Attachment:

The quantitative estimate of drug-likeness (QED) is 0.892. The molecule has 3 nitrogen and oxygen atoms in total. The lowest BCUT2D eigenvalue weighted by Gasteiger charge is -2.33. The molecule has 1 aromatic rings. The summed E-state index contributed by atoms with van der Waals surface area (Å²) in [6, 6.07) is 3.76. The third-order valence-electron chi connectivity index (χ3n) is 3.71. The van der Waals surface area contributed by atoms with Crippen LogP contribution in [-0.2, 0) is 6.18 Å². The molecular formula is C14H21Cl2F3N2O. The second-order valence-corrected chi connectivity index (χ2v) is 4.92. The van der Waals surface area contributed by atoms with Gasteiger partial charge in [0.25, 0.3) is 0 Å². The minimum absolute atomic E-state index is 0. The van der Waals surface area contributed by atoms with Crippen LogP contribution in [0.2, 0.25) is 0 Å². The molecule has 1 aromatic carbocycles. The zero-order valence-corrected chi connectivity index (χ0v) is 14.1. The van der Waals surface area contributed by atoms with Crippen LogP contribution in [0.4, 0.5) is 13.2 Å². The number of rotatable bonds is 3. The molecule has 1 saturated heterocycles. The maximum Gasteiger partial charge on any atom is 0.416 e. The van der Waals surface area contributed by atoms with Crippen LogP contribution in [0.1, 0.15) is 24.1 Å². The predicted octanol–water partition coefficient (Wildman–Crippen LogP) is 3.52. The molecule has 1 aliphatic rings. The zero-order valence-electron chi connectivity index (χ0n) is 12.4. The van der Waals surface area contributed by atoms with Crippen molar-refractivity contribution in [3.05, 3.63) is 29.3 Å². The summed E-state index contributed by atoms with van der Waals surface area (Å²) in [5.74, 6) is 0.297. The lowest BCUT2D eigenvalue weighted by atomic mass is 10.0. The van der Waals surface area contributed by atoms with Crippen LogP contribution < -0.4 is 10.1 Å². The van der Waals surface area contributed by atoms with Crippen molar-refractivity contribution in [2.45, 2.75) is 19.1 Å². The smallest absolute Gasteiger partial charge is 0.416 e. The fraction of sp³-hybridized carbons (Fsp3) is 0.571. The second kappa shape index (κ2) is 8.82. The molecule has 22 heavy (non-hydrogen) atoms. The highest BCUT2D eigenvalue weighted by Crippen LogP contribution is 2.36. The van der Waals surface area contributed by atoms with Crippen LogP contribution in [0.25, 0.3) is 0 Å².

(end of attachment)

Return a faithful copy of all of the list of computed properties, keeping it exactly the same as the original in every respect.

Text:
The quantitative estimate of drug-likeness (QED) is 0.892. The molecule has 3 nitrogen and oxygen atoms in total. The lowest BCUT2D eigenvalue weighted by Gasteiger charge is -2.33. The molecule has 1 aromatic rings. The summed E-state index contributed by atoms with van der Waals surface area (Å²) in [6, 6.07) is 3.76. The third-order valence-electron chi connectivity index (χ3n) is 3.71. The van der Waals surface area contributed by atoms with Crippen LogP contribution in [-0.2, 0) is 6.18 Å². The molecular formula is C14H21Cl2F3N2O. The second-order valence-corrected chi connectivity index (χ2v) is 4.92. The van der Waals surface area contributed by atoms with Gasteiger partial charge in [0.25, 0.3) is 0 Å². The minimum absolute atomic E-state index is 0. The van der Waals surface area contributed by atoms with Crippen LogP contribution in [0.2, 0.25) is 0 Å². The molecule has 1 aromatic carbocycles. The zero-order valence-corrected chi connectivity index (χ0v) is 14.1. The van der Waals surface area contributed by atoms with Crippen LogP contribution in [0.4, 0.5) is 13.2 Å². The number of rotatable bonds is 3. The molecule has 1 saturated heterocycles. The maximum Gasteiger partial charge on any atom is 0.416 e. The van der Waals surface area contributed by atoms with Crippen LogP contribution in [0.1, 0.15) is 24.1 Å². The predicted octanol–water partition coefficient (Wildman–Crippen LogP) is 3.52. The molecule has 1 aliphatic rings. The zero-order valence-electron chi connectivity index (χ0n) is 12.4. The van der Waals surface area contributed by atoms with Crippen molar-refractivity contribution in [3.05, 3.63) is 29.3 Å². The summed E-state index contributed by atoms with van der Waals surface area (Å²) in [5.74, 6) is 0.297. The lowest BCUT2D eigenvalue weighted by atomic mass is 10.0. The van der Waals surface area contributed by atoms with Crippen LogP contribution < -0.4 is 10.1 Å². The van der Waals surface area contributed by atoms with Crippen molar-refractivity contribution in [2.45, 2.75) is 19.1 Å². The smallest absolute Gasteiger partial charge is 0.416 e. The fraction of sp³-hybridized carbons (Fsp3) is 0.571. The second kappa shape index (κ2) is 8.82. The molecule has 22 heavy (non-hydrogen) atoms. The highest BCUT2D eigenvalue weighted by Crippen LogP contribution is 2.36. The van der Waals surface area contributed by atoms with Crippen LogP contribution in [0.25, 0.3) is 0 Å².